Nancy Davis Reagan, wife of the late President Ronald Reagan, died on March 6, 2016 at her home in Los Angeles at the age of 94.  She was buried next to her late husband at the Ronald Reagan Presidential Library in Simi Valley, California.  The couple wed on March 4, 1952, in Los Angeles and had two children together.  They both often spoke of their love for each other through their lives.  Their devotion to each other and extraordinary 52 year marriage was mentioned in eulogies delivered by their children.  Her daughter spoke of how Nancy was comforted in her last days by the fact that she would be reunited with her husband.

The former first lady will be best remembered for her loyalty to her husband and her fierce protectiveness of him following a 1981 assassination attempt, and later, as she cared for him after his diagnosis with Alzheimer’s disease.  After the assassination attempt, Nancy made sure she knew her husband’s schedule meticulously.  She stood by him as Alzheimer’s disease overtook him in the later years of his life.

When they left the White House in 1989, the Reagans moved to Bel Air, California, where they looked forward to a restful retirement.  During an annual checkup in 1994, Ronald Reagan was diagnosed with Alzheimer’s disease.  Nancy’s role as his caretaker increased, and she rarely left his side as his health worsened.  Throughout her husband’s illness, Reagan became an increasing proponent of stem cell research, winning an honor from the Juvenile Diabetes Research Foundation in 2004.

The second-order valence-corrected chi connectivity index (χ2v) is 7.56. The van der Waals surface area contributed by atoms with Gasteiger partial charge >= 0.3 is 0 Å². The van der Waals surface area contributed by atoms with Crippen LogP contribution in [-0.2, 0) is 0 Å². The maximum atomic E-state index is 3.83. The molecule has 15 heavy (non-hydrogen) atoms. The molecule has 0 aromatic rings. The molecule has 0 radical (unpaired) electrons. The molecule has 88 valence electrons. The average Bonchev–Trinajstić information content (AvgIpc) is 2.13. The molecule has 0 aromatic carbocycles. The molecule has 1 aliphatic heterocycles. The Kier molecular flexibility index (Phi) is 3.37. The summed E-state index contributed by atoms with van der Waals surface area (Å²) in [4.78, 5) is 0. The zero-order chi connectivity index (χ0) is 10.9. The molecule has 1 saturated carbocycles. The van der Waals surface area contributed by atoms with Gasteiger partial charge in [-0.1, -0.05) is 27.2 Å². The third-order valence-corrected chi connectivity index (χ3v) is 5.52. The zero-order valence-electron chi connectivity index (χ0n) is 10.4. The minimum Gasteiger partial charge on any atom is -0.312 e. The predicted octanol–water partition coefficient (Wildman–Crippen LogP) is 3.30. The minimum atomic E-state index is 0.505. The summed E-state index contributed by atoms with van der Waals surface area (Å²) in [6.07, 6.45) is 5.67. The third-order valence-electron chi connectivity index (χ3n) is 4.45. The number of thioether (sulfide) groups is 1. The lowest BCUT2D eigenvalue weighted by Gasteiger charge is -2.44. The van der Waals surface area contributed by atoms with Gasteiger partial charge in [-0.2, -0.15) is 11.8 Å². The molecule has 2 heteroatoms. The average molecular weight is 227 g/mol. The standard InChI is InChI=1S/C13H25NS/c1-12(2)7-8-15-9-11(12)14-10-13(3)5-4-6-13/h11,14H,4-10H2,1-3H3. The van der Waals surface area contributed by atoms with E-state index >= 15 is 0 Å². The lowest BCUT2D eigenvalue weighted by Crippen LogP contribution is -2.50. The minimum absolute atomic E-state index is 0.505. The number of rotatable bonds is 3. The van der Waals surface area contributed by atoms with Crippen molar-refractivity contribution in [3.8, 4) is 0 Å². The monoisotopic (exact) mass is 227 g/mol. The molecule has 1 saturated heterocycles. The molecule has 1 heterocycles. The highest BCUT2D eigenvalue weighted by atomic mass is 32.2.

When President Reagan revealed in a letter to the American people that he was afflicted with Alzheimer’s, he observed that “I only wish there was some way I could spare Nancy from this painful experience.” Thus began what Nancy would come to call the “long goodbye,” a decade spent tending to the husband she loved, who in time could not recognize her any more.

But her loving marriage was not her only focus, during her White House years, she sponsored a major drug prevention crusade aimed at children and young adults. She toured the U.S. and other nations as part of her “Just Say No” campaign, traveling almost 250,000 miles.  In 1985, she hosted first ladies from 17 nations at the White House for a conference on youth drug abuse.

The anti-drug movement was influential in passage of the 1986 National Crusade for a Drug-Free America anti-drug abuse law. Through her platform, Reagan addressed the U.N. General Assembly in 1988 when she spoke in on international drug trafficking laws.

Reagan also persuaded her husband to befriend Soviet President Mikhail Gorbachev, saying that it made no sense for the leaders to not be engaged in open dialogue. This friendship later led to the 1987 INF Treaty, which about brought mutual destruction of intermediate-range nuclear missiles and was considered a high achievement of the Reagan administration.

Nancy Reagan achieved great things during and after her years as the first lady but the Reagans love and dedication to each other is surely one of their greatest legacies.

 

 

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